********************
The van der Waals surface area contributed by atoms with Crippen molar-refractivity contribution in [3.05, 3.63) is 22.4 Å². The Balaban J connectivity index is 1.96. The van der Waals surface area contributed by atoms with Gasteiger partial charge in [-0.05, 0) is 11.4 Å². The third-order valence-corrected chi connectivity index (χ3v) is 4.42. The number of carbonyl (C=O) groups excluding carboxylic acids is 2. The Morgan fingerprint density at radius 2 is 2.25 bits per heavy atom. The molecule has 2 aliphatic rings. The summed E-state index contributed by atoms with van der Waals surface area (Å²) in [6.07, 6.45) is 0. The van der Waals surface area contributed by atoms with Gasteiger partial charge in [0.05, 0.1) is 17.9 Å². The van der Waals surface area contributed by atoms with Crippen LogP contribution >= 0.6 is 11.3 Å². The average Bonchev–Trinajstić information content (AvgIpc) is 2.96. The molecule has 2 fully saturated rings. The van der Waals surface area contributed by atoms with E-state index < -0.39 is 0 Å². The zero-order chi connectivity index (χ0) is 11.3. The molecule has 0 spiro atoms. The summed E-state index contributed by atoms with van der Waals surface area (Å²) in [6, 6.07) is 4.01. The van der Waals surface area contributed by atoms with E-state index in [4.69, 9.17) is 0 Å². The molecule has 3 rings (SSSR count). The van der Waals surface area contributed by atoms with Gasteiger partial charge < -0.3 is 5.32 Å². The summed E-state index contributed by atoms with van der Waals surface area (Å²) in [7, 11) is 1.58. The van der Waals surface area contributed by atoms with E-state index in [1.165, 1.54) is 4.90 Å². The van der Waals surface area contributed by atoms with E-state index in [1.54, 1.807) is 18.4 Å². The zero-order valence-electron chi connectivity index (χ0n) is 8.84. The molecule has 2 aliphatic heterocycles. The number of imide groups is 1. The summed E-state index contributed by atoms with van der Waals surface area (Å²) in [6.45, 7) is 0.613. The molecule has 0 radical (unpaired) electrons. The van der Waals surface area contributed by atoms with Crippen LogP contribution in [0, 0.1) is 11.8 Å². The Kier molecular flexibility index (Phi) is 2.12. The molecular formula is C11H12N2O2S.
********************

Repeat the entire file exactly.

The van der Waals surface area contributed by atoms with Crippen molar-refractivity contribution in [3.05, 3.63) is 22.4 Å². The Balaban J connectivity index is 1.96. The van der Waals surface area contributed by atoms with Gasteiger partial charge in [-0.05, 0) is 11.4 Å². The third-order valence-corrected chi connectivity index (χ3v) is 4.42. The number of carbonyl (C=O) groups excluding carboxylic acids is 2. The Morgan fingerprint density at radius 2 is 2.25 bits per heavy atom. The molecule has 2 aliphatic rings. The summed E-state index contributed by atoms with van der Waals surface area (Å²) in [6.07, 6.45) is 0. The van der Waals surface area contributed by atoms with Gasteiger partial charge in [0.05, 0.1) is 17.9 Å². The van der Waals surface area contributed by atoms with Crippen LogP contribution >= 0.6 is 11.3 Å². The average Bonchev–Trinajstić information content (AvgIpc) is 2.96. The molecule has 2 fully saturated rings. The van der Waals surface area contributed by atoms with E-state index < -0.39 is 0 Å². The zero-order chi connectivity index (χ0) is 11.3. The molecule has 0 spiro atoms. The summed E-state index contributed by atoms with van der Waals surface area (Å²) in [6, 6.07) is 4.01. The van der Waals surface area contributed by atoms with E-state index in [4.69, 9.17) is 0 Å². The molecule has 3 rings (SSSR count). The van der Waals surface area contributed by atoms with Gasteiger partial charge < -0.3 is 5.32 Å². The summed E-state index contributed by atoms with van der Waals surface area (Å²) in [7, 11) is 1.58. The van der Waals surface area contributed by atoms with E-state index in [1.165, 1.54) is 4.90 Å². The van der Waals surface area contributed by atoms with E-state index in [1.54, 1.807) is 18.4 Å². The zero-order valence-electron chi connectivity index (χ0n) is 8.84. The molecule has 2 aliphatic heterocycles. The number of imide groups is 1. The summed E-state index contributed by atoms with van der Waals surface area (Å²) in [6.45, 7) is 0.613. The molecule has 0 radical (unpaired) electrons. The van der Waals surface area contributed by atoms with Crippen LogP contribution in [0, 0.1) is 11.8 Å². The Kier molecular flexibility index (Phi) is 2.12. The molecular formula is C11H12N2O2S.